Sub-monolayer tuning unravels mechanisms in amorphous magnetic nanocomposites

Gabriella Andersson
Gabriella Andersson. Photo: Mikael Wallerstedt.

The Swedish Research Council has reached a decision on Natural and Engineering Sciences on the calls Research Project Grants and Starting Grants for the period 2017-2021. The projects will start during 2018.

Project Description

Project title: Sub-monolayer tuning unravels mechanisms in amorphous magnetic nanocomposites
Main applicant: Gabriella Andersson, Division of Materials Physics
Grant amount: 3 600 000 SEK for the period 2017-2021
Funder: Project grant from the Swedish Research Council

Project description

The goals of the project are to further unravel physical origins of imprinted magnetic anisotropy in amorphous alloys, most plausibly associated with short- and medium-range atomic order but far from fully understood, and to explore how combinations of amorphous hard and soft magnetic phases can be used to create composite strong magnets with tailored performance for future applications. Samples, e.g. SmCo/FeCoZr, will be grown under highly controlled conditions, including the presence of applied magnetic fields that influence the short-range order.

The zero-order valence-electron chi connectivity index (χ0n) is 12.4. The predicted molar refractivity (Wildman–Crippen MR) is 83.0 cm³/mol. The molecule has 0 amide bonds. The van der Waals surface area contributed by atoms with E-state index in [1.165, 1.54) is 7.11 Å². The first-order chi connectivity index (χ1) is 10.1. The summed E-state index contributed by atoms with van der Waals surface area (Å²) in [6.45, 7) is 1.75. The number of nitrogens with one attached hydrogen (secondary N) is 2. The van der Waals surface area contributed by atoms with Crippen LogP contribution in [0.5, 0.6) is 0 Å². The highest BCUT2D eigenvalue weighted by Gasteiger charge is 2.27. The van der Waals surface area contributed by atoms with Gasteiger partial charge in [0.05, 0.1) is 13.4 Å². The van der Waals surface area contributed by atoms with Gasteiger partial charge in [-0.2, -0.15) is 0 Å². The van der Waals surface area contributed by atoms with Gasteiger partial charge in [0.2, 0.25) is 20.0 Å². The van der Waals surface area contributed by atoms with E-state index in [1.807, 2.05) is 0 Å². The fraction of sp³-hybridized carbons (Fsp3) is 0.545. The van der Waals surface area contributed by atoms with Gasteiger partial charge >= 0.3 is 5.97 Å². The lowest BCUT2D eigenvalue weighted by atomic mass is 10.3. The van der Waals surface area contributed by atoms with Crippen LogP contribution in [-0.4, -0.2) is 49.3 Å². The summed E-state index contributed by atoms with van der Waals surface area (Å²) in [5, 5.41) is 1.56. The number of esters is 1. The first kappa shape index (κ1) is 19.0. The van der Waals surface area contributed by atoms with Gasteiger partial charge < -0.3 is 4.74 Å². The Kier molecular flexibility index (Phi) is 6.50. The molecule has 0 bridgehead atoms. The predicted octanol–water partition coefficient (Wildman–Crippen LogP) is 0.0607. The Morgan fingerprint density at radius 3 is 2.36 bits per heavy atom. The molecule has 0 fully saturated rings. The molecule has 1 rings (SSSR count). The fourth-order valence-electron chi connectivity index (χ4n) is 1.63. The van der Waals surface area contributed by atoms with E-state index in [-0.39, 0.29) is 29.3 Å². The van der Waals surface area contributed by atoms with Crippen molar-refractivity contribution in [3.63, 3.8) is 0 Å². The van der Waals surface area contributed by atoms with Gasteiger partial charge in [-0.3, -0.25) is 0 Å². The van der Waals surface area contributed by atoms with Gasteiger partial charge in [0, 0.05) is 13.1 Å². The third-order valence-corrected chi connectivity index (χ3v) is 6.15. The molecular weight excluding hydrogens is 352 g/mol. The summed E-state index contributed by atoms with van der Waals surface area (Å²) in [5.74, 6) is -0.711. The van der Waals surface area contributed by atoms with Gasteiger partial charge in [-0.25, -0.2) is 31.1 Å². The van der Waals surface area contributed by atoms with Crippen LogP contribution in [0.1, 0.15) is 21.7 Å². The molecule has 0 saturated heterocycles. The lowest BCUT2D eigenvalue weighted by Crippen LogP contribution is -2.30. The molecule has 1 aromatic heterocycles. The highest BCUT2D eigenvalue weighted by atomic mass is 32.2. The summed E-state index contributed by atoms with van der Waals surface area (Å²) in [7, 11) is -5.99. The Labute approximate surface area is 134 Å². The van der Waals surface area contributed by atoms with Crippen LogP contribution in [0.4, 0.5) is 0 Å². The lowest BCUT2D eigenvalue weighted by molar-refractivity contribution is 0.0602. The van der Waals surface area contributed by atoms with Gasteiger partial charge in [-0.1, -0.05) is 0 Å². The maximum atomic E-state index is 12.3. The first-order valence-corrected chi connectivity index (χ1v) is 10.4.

We will do both screening of compositions, using combinatorial sputtering in Uppsala, and pinpointing of selected compositions using the recently developed Modulated Impulse Magnetron Sputtering Interplay (MIMSI) in Linköping. MIMSI allows the creation of nanocomposites with sub-monolayer resolution, i.e. we can vary the medium-range order very precisely. Structural characterization includes x-ray scattering, EXAFS and atomic probe tomography, whereas magnetic characterization will be done with various magnetometries. Theoretical calculations will aid the interpretation of structural and magnetic data.

The work will be conducted in Uppsala and Linköping during 4 years, with 1-2 PhD students and collaborators at both universities. By studying model systems we can understand the fundamental mechanisms behind how composition and local atomic structure affect overall magnetic behaviour, which can later be used for designing materials.